Despite the medical progress, teenagers living with HIV continue to face a raft of challenges.
Adolescence can be difficult. Being an HIV-positive adolescent is even more difficult. From a medical point of view, life has become easier for those living with HIV, thanks to modern antiretroviral therapy (ART). However, stigma is still a major problem, including for children and young adults. Poverty can also be a distinct obstacle for younger people trying to adhere to treatment. Whether infected through unprotected sex; or perinatally via their mother during pregnancy, birth or breastfeeding, adolescents need extra support.
Girls face a greater risk than young men of transmission of HIV. Girls are physiologically more susceptible, but also more prone to the coercion and force that may be involved in unprotected sex. In some countries, notably Malawi and South Africa, young women also acquire HIV earlier than men . Globally, HIV is the second highest killer of 10–19 year olds.
Adolescence is thus a crucial time to intervene to both prevent and treat HIV, to keep HIV-positive girls alive and to reduce new infections amongst their peers—also, to prevent their newborns from becoming HIV positive, via prevention of mother-to-child transmission (PMTCT).
Médecins Sans Frontières (MSF) PMTCT mentor Eunice Ako describes the context in Homa Bay county, western Kenya. “The poverty levels are very high, and young girls are very vulnerable to sexual activities. Girls here have an early sexual debut and they feel they don’t have a right to insist on protected sex. Most schools do not encourage discussions around reproductive health. It is not really a component in the Kenyan curriculum so they either have to get this ‘education’ from their peers or, if they’re able, from the internet, which could be wrong information.”
“Early sexual activity means the girls are at a risk of getting pregnant and infected with HIV at an early age, so we give them information on PMTCT. Peer educators, people who have already undergone PMTCT, are valuable in promoting its importance. Then for those who test positive, some have to seek permission from their husbands to start on ARVs, if they can handle disclosing their condition in the first place.” Eunice is also aware that mothers aged 10–19 can easily get embarrassed when put beside other women almost the same age as their own mothers, a barrier to addressing their needs in a standard health care context.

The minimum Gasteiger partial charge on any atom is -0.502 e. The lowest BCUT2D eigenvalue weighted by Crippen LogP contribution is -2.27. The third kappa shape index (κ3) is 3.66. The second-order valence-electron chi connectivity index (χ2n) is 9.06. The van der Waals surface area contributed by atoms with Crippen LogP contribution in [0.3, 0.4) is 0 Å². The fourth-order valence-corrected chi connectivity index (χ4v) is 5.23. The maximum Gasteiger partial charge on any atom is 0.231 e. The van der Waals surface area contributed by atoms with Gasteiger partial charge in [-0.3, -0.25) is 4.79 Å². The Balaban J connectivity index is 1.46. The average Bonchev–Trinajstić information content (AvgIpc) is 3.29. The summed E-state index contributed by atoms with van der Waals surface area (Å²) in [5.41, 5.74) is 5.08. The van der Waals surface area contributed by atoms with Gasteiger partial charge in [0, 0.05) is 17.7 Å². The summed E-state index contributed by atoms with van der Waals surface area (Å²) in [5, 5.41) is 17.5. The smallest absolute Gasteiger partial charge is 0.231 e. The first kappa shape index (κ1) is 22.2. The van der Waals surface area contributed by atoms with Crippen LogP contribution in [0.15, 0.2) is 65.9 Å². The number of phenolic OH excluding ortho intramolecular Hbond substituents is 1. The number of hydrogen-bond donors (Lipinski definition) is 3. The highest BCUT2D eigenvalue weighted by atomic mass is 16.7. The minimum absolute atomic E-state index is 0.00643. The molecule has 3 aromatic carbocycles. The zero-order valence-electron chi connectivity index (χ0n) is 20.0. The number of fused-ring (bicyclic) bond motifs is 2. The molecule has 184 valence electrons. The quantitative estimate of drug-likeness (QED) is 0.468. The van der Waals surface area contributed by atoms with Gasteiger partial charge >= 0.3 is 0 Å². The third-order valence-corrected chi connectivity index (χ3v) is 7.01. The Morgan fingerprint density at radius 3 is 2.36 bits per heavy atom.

For adolescents who acquired HIV perinatally, some will learn early and others much later about their disease. This sudden disclosure can rock their world as they make their way toward adulthood. Some HIV-positive teenagers are afraid that if they disclose their status, dating may no longer be an option, or friendships may begin to disappear. Others are often not properly informed about their disease as the parents are afraid of stigma.
MSF emphasises psychosocial support to help overcome stigma and isolation, and to help young people with HIV look to the future. The adolescent support groups in Médecins Sans Frontières’ Epworth project in Zimbabwe are one example of a safe haven for HIV-positive girls, and boys, to interact and share their experiences.
Counselling is also vital to help younger patients stay on therapy, their many pills a daily marker of their positive status. Without support, many either refuse the medication or take it irregularly. But this leads to poorer health outcomes, and likely drug resistance.
Nineteen-year-old Quinter describes the challenges she faces as an HIV-positive woman. “The challenge I face most presently is a lack of enough food. I met my husband during my regular visits at the MSF clinic and we do manual work but this is dependent on availability—the work can be scarce. And when I get casual work like doing laundry for other people, I get so busy and pre-occupied that I forget to take my medication. But, MSF has helped me keep my daughters healthy as they are all negative. I have been counselled and I feel strong, otherwise I think I could have died by now.”